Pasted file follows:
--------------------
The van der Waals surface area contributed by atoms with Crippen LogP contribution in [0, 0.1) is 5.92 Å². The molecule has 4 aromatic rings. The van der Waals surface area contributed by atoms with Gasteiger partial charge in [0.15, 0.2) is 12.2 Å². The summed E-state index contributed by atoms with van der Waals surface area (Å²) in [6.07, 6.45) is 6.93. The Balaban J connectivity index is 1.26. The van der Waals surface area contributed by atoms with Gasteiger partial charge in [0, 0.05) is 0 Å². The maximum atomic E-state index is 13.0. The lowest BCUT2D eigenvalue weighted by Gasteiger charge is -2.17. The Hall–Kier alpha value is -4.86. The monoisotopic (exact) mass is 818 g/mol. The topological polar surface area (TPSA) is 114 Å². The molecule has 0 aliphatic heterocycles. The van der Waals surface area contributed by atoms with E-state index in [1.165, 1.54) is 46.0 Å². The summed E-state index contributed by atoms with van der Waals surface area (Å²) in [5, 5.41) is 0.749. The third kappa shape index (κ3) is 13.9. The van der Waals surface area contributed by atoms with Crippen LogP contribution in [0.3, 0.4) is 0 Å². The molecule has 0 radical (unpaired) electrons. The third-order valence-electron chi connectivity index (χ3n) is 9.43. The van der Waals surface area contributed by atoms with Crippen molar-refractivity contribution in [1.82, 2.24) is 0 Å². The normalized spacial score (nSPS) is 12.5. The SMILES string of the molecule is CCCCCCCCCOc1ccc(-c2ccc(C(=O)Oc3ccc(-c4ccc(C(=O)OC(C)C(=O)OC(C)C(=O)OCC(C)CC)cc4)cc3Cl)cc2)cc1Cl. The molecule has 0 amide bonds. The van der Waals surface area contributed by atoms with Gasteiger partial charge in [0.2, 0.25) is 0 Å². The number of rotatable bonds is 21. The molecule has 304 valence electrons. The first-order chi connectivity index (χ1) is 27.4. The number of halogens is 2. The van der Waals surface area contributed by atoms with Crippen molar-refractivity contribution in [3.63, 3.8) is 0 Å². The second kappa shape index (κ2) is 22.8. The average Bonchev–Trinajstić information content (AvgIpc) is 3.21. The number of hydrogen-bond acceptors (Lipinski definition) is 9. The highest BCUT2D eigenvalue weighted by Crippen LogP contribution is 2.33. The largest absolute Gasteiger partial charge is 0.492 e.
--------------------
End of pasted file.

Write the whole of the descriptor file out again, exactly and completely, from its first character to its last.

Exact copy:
The van der Waals surface area contributed by atoms with Crippen LogP contribution in [0, 0.1) is 5.92 Å². The molecule has 4 aromatic rings. The van der Waals surface area contributed by atoms with Gasteiger partial charge in [0.15, 0.2) is 12.2 Å². The summed E-state index contributed by atoms with van der Waals surface area (Å²) in [6.07, 6.45) is 6.93. The Balaban J connectivity index is 1.26. The van der Waals surface area contributed by atoms with Gasteiger partial charge in [0, 0.05) is 0 Å². The maximum atomic E-state index is 13.0. The lowest BCUT2D eigenvalue weighted by Gasteiger charge is -2.17. The Hall–Kier alpha value is -4.86. The monoisotopic (exact) mass is 818 g/mol. The topological polar surface area (TPSA) is 114 Å². The molecule has 0 aliphatic heterocycles. The van der Waals surface area contributed by atoms with E-state index in [1.165, 1.54) is 46.0 Å². The summed E-state index contributed by atoms with van der Waals surface area (Å²) in [5, 5.41) is 0.749. The third kappa shape index (κ3) is 13.9. The van der Waals surface area contributed by atoms with Crippen LogP contribution in [0.3, 0.4) is 0 Å². The molecule has 0 radical (unpaired) electrons. The third-order valence-electron chi connectivity index (χ3n) is 9.43. The van der Waals surface area contributed by atoms with Crippen molar-refractivity contribution in [1.82, 2.24) is 0 Å². The normalized spacial score (nSPS) is 12.5. The SMILES string of the molecule is CCCCCCCCCOc1ccc(-c2ccc(C(=O)Oc3ccc(-c4ccc(C(=O)OC(C)C(=O)OC(C)C(=O)OCC(C)CC)cc4)cc3Cl)cc2)cc1Cl. The molecule has 0 amide bonds. The van der Waals surface area contributed by atoms with Gasteiger partial charge in [0.2, 0.25) is 0 Å². The number of rotatable bonds is 21. The molecule has 304 valence electrons. The first-order chi connectivity index (χ1) is 27.4. The number of halogens is 2. The van der Waals surface area contributed by atoms with Crippen molar-refractivity contribution in [3.63, 3.8) is 0 Å². The second kappa shape index (κ2) is 22.8. The average Bonchev–Trinajstić information content (AvgIpc) is 3.21. The number of hydrogen-bond acceptors (Lipinski definition) is 9. The highest BCUT2D eigenvalue weighted by Crippen LogP contribution is 2.33. The largest absolute Gasteiger partial charge is 0.492 e.